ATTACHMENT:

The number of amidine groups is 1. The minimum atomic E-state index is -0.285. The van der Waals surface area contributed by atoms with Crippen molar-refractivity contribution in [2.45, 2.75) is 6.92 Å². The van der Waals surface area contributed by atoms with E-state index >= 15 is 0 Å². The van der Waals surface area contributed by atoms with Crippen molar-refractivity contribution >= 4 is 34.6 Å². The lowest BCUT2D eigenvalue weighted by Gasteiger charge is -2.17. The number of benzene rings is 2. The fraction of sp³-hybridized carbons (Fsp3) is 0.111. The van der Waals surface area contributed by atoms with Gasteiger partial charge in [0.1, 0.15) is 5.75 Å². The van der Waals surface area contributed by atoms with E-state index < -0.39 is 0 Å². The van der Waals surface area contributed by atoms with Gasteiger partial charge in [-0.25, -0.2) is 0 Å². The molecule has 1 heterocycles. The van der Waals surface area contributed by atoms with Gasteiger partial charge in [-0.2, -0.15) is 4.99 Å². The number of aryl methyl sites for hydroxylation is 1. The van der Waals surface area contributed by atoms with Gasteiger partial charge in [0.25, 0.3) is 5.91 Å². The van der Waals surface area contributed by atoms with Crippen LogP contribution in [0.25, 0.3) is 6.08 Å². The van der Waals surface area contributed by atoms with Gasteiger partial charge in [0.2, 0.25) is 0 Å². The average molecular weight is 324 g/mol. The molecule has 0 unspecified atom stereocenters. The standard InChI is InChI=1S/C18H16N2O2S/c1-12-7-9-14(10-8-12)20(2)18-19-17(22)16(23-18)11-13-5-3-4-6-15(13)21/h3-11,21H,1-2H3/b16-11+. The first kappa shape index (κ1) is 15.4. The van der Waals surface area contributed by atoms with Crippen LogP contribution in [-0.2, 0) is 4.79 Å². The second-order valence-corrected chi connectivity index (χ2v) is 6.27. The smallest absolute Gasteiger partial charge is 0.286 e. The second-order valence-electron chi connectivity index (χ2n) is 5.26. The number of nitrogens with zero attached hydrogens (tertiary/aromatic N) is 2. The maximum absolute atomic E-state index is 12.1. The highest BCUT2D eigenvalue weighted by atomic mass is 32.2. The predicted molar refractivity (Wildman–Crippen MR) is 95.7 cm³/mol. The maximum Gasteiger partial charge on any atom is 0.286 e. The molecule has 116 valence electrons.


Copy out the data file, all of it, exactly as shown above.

The number of amidine groups is 1. The minimum atomic E-state index is -0.285. The van der Waals surface area contributed by atoms with Crippen molar-refractivity contribution in [2.45, 2.75) is 6.92 Å². The van der Waals surface area contributed by atoms with E-state index >= 15 is 0 Å². The van der Waals surface area contributed by atoms with Crippen molar-refractivity contribution >= 4 is 34.6 Å². The lowest BCUT2D eigenvalue weighted by Gasteiger charge is -2.17. The number of benzene rings is 2. The fraction of sp³-hybridized carbons (Fsp3) is 0.111. The van der Waals surface area contributed by atoms with Gasteiger partial charge in [0.1, 0.15) is 5.75 Å². The van der Waals surface area contributed by atoms with E-state index < -0.39 is 0 Å². The van der Waals surface area contributed by atoms with Gasteiger partial charge in [-0.25, -0.2) is 0 Å². The molecule has 1 heterocycles. The van der Waals surface area contributed by atoms with Gasteiger partial charge in [-0.2, -0.15) is 4.99 Å². The number of aryl methyl sites for hydroxylation is 1. The van der Waals surface area contributed by atoms with Gasteiger partial charge in [0.25, 0.3) is 5.91 Å². The van der Waals surface area contributed by atoms with Crippen LogP contribution in [0.25, 0.3) is 6.08 Å². The van der Waals surface area contributed by atoms with Gasteiger partial charge in [0.2, 0.25) is 0 Å². The average molecular weight is 324 g/mol. The molecule has 0 unspecified atom stereocenters. The standard InChI is InChI=1S/C18H16N2O2S/c1-12-7-9-14(10-8-12)20(2)18-19-17(22)16(23-18)11-13-5-3-4-6-15(13)21/h3-11,21H,1-2H3/b16-11+. The first kappa shape index (κ1) is 15.4. The van der Waals surface area contributed by atoms with Crippen LogP contribution in [-0.2, 0) is 4.79 Å². The second-order valence-corrected chi connectivity index (χ2v) is 6.27. The smallest absolute Gasteiger partial charge is 0.286 e. The second-order valence-electron chi connectivity index (χ2n) is 5.26. The number of nitrogens with zero attached hydrogens (tertiary/aromatic N) is 2. The maximum absolute atomic E-state index is 12.1. The highest BCUT2D eigenvalue weighted by atomic mass is 32.2. The predicted molar refractivity (Wildman–Crippen MR) is 95.7 cm³/mol. The maximum Gasteiger partial charge on any atom is 0.286 e. The molecule has 116 valence electrons.